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Topic: Share tips you have come across (Read 134665 times) previous topic - next topic

larryd

#690
Oct 20, 2019, 10:29 pm Last Edit: Oct 21, 2019, 07:56 am by larryd
If you use an oval hole, you will have to form the cable end into shape with pliers.
Make sure you get a good fit and the cable does not turn in the oval hole.
You still need a cable tie to prevent the cable from pulling out of the chassis.

The oval method does not need a standoff, however, the strain relief it offers is not very good.








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larryd

#691
Oct 21, 2019, 04:02 am Last Edit: Oct 21, 2019, 04:16 am by larryd
The brass standoff is probably the easiest method, it provides a strong hitching post for your cable.

If you like working with plastics and have access to Methylene Chloride, you can forgo the standoff and just use plastic.



Since you are welding the plastic to your chassis, there is no visible screw on the outside of the case.



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larryd

#692
Nov 15, 2019, 10:49 pm Last Edit: Nov 15, 2019, 11:40 pm by larryd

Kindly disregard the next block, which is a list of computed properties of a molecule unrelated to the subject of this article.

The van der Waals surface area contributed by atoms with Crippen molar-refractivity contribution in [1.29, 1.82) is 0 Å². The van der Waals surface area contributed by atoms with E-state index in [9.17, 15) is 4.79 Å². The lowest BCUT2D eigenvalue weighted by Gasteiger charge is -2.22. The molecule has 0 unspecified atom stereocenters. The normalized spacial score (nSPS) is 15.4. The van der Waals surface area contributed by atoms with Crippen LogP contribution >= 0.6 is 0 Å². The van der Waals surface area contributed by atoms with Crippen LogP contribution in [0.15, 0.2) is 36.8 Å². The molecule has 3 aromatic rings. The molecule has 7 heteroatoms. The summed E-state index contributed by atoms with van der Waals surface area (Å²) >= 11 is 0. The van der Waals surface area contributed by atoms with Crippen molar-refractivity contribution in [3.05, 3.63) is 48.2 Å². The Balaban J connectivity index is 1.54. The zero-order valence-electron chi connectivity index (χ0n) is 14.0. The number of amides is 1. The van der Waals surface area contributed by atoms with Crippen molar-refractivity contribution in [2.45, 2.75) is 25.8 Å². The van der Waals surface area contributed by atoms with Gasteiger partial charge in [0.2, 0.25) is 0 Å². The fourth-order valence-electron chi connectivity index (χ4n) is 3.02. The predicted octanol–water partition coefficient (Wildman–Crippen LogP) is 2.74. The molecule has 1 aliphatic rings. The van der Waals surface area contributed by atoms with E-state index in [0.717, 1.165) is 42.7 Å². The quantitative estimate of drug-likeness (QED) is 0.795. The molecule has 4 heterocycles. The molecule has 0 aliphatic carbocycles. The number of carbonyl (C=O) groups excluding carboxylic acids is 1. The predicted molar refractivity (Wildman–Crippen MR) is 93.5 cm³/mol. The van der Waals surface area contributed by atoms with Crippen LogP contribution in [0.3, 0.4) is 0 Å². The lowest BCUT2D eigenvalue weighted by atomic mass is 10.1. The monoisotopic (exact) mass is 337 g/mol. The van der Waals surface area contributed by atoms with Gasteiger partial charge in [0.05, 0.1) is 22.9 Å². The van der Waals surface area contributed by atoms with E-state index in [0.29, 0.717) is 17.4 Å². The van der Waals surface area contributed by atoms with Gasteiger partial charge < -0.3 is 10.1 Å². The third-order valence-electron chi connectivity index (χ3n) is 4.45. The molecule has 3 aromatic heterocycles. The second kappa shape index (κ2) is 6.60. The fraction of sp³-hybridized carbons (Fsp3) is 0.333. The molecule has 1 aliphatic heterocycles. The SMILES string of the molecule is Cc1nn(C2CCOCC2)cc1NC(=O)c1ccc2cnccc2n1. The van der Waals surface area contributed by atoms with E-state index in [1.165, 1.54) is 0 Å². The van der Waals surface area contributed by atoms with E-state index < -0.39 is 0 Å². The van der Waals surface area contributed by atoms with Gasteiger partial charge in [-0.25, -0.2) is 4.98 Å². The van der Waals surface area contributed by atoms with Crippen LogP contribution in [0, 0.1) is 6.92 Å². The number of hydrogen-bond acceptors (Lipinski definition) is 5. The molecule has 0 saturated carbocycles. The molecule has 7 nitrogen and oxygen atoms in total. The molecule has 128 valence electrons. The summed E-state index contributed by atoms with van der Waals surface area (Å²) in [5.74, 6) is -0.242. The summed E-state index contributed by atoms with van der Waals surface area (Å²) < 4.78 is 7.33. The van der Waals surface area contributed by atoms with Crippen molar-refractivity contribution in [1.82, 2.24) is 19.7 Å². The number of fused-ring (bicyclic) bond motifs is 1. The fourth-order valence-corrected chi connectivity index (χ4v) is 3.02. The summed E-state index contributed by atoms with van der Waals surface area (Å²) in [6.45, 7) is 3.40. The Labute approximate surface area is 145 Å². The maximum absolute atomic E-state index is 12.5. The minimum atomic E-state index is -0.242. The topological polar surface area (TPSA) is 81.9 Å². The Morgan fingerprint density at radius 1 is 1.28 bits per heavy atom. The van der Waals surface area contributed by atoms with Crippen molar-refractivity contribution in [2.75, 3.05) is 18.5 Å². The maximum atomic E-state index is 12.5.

While doing some lapidary work, it became obvious the bits I was using could be repurposed into the electronics area.

Wet/dry 'Diamond Core Bits' are used in making jewelry and in cutting holes in glass; for example making a hole in a bottle for a power cord to go through. These bits come in many diameters are relatively inexpensive.

Core bits are hollow and nicely make solder pad shapes in PCB FR4 material.

The following discussion shows how these bits can be used to manufacture a point to point wiring circuit board.  The process is easy and produces a very nice finished product.

Equipment:
1. Diamond core bits, I use mostly .110" and .070" inside diameter.
2. Foredom/Dremel drill press.
3. Other tools and parts as see in the following images.

A drill press is highly recommended for this process as you have full control over positioning and drill depth.

Since a core bit has diamonds in its surface, the bit last a very long time.

Using a .070" core bit, you can easily place pads at .1" centers (you may have to wear a head/eye magnifier).

Not shown in the images is the pad interconnections using 30AWG Kynar wire wrap wire.










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larryd

#693
Nov 15, 2019, 10:49 pm Last Edit: Nov 15, 2019, 11:45 pm by larryd















 
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larryd

#694
Nov 15, 2019, 10:49 pm Last Edit: Nov 15, 2019, 11:01 pm by larryd












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larryd

#695
Nov 15, 2019, 10:50 pm Last Edit: Nov 16, 2019, 07:16 am by larryd
















I have not done this yet, you could chuck the bit in the cutting head of a CNC machine and have it do all your pad placements!

Now on my 'Things To Do' list.





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